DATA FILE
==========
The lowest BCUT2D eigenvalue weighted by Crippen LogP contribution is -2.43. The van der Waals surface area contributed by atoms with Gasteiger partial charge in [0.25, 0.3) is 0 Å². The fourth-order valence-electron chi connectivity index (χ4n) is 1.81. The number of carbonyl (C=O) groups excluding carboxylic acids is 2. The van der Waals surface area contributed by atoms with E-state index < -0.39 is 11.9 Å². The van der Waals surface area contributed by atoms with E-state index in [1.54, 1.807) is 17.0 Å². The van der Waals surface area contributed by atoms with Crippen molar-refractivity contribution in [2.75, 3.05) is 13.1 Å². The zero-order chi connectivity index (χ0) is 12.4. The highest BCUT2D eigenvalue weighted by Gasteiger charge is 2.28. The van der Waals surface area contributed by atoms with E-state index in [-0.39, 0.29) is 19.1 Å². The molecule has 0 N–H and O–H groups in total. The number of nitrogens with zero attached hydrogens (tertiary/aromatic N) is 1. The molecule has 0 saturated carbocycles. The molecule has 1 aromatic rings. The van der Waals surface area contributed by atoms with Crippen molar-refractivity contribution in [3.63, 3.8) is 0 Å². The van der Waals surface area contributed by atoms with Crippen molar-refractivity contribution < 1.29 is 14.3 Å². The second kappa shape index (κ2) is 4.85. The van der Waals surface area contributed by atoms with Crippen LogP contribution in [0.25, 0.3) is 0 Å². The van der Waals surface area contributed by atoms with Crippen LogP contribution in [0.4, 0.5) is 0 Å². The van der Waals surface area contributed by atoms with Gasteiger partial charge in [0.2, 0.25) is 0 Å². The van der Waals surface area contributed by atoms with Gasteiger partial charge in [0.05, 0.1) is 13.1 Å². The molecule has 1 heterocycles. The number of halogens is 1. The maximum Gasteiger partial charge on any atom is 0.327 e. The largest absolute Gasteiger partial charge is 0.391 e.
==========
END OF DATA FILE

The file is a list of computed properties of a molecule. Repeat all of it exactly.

The lowest BCUT2D eigenvalue weighted by Crippen LogP contribution is -2.43. The van der Waals surface area contributed by atoms with Gasteiger partial charge in [0.25, 0.3) is 0 Å². The fourth-order valence-electron chi connectivity index (χ4n) is 1.81. The number of carbonyl (C=O) groups excluding carboxylic acids is 2. The van der Waals surface area contributed by atoms with E-state index < -0.39 is 11.9 Å². The van der Waals surface area contributed by atoms with E-state index in [1.54, 1.807) is 17.0 Å². The van der Waals surface area contributed by atoms with Crippen molar-refractivity contribution in [2.75, 3.05) is 13.1 Å². The zero-order chi connectivity index (χ0) is 12.4. The highest BCUT2D eigenvalue weighted by Gasteiger charge is 2.28. The van der Waals surface area contributed by atoms with E-state index in [-0.39, 0.29) is 19.1 Å². The molecule has 0 N–H and O–H groups in total. The number of nitrogens with zero attached hydrogens (tertiary/aromatic N) is 1. The molecule has 0 saturated carbocycles. The molecule has 1 aromatic rings. The van der Waals surface area contributed by atoms with Crippen molar-refractivity contribution in [3.63, 3.8) is 0 Å². The van der Waals surface area contributed by atoms with Crippen molar-refractivity contribution < 1.29 is 14.3 Å². The second kappa shape index (κ2) is 4.85. The van der Waals surface area contributed by atoms with Crippen LogP contribution in [0.25, 0.3) is 0 Å². The van der Waals surface area contributed by atoms with Crippen LogP contribution in [0.4, 0.5) is 0 Å². The van der Waals surface area contributed by atoms with Gasteiger partial charge in [0.2, 0.25) is 0 Å². The van der Waals surface area contributed by atoms with Gasteiger partial charge in [0.05, 0.1) is 13.1 Å². The molecule has 1 heterocycles. The number of halogens is 1. The maximum Gasteiger partial charge on any atom is 0.327 e. The largest absolute Gasteiger partial charge is 0.391 e.